A blog on statistics, methods, philosophy of science, and open science. Understanding 20% of statistics will improve 80% of your inferences.

Saturday, August 10, 2019

Requiring high-powered studies from scientists with resource constraints


Underpowered studies make it very difficult to learn something useful from the studies you perform. Low power means you have a high probability of finding non-significant results, even when there is a true effect. Hypothesis tests which high rates of false negatives (concluding there is nothing, when there is something) become a malfunctioning tool. Low power is even more problematic combined with publication bias (shiny app). After repeated warnings over at least half a century, high quality journals are starting to ask authors who rely on hypothesis tests to provide a sample size justification based on statistical power.

The first time researchers use power analysis software, they typically think they are making a mistake, because the sample sizes required to achieve high power for hypothesized effects are much larger than the sample sizes they collected in the past. After double checking their calculations, and realizing the numbers are correct, a common response is that there is no way they are able to collect this number of observations.

Published articles on power analysis rarely tell researchers what they should do if they are hired on a 4 year PhD project where the norm is to perform between 4 to 10 studies that can cost at most 1000 euro each, learn about power analysis, and realize there is absolutely no way they will have the time and resources to perform high-powered studies, given that an effect size estimate from an unbiased registered report suggests the effect they are examining is half as large as they were led to believe based on a published meta-analysis from 2010. Facing a job market that under the best circumstances is a nontransparent marathon for uncertainty-fetishists, the prospect of high quality journals rejecting your work due to a lack of a solid sample size justification is not pleasant.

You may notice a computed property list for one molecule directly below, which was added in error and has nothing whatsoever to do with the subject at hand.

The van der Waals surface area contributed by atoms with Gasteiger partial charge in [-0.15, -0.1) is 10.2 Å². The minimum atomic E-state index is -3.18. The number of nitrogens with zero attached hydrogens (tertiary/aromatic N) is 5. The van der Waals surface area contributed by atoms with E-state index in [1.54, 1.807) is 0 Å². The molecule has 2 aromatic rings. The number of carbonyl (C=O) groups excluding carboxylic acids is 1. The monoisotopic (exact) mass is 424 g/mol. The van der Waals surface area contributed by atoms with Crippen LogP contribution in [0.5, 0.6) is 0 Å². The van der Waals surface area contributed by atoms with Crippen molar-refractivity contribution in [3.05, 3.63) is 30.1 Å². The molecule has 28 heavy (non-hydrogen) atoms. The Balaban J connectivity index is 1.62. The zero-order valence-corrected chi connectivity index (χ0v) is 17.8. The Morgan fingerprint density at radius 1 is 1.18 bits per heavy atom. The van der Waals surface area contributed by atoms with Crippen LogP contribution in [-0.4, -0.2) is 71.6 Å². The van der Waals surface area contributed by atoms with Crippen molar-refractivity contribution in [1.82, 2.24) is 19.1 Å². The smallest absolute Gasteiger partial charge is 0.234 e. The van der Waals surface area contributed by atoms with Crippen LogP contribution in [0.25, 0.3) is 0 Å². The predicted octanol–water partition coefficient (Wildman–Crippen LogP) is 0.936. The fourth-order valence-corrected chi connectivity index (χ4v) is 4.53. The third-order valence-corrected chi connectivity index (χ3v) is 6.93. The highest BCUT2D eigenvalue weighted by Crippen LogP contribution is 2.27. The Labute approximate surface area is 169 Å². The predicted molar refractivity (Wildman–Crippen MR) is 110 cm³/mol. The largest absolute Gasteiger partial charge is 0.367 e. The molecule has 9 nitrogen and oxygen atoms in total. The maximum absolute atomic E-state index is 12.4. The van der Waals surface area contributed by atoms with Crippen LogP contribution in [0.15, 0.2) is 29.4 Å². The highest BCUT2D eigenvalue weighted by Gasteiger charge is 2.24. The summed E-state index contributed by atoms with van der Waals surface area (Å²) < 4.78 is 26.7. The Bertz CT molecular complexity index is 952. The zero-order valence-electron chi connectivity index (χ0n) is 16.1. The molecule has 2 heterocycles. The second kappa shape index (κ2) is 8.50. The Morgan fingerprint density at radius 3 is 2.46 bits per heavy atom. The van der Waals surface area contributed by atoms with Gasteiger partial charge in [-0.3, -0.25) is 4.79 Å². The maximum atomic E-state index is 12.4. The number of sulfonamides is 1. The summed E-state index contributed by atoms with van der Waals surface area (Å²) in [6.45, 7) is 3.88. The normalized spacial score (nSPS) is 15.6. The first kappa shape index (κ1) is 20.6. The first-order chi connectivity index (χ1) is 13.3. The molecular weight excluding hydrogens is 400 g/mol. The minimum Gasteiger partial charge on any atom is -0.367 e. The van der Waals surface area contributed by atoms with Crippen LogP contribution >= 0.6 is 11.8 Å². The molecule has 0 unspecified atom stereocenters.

The reason that published articles do not guide you towards practical solutions for a lack of resources, is that there are no solutions for a lack of resources. Regrettably, the mathematics do not care about how small the participant payment budget is that you have available. This is not to say that you can not improve your current practices by reading up on best practices to increase the efficiency of data collection. Let me give you an overview of some things that you should immediately implement if you use hypothesis tests, and data collection is costly.

1) Use directional tests where relevant. Just following statements such as ‘we predict X is larger than Y’ up with a logically consistent test of that claim (e.g., a one-sided t-test) will easily give you an increase of 10% power in any well-designed study. If you feel you need to give effects in both directions a non-zero probability, then at least use lopsided tests.

2) Use sequential analysis whenever possible. It’s like optional stopping, but then without the questionable inflation of the false positive rate. The efficiency gains are so great that, if you complain about the recent push towards larger sample sizes without already having incorporated sequential analyses, I will have a hard time taking you seriously.

3) Increase your alpha level. Oh yes, I am serious. Contrary to what you might believe, the recommendation to use an alpha level of 0.05 was not the sixth of the ten commandments – it is nothing more than, as Fisher calls it, a ‘convenient convention’. As we wrote in our Justify Your Alpha paper as an argument to not require an alpha level of 0.005: “without (1) increased funding, (2) a reward system that values large-scale collaboration and (3) clear recommendations for how to evaluate research with sample size constraints, lowering the significance threshold could adversely affect the breadth of research questions examined.” If you *have* to make a decision, and the data you can feasibly collect is limited, take a moment to think about how problematic Type 1 and Type 2 error rates are, and maybe minimize combined error rates instead of rigidly using a 5% alpha level.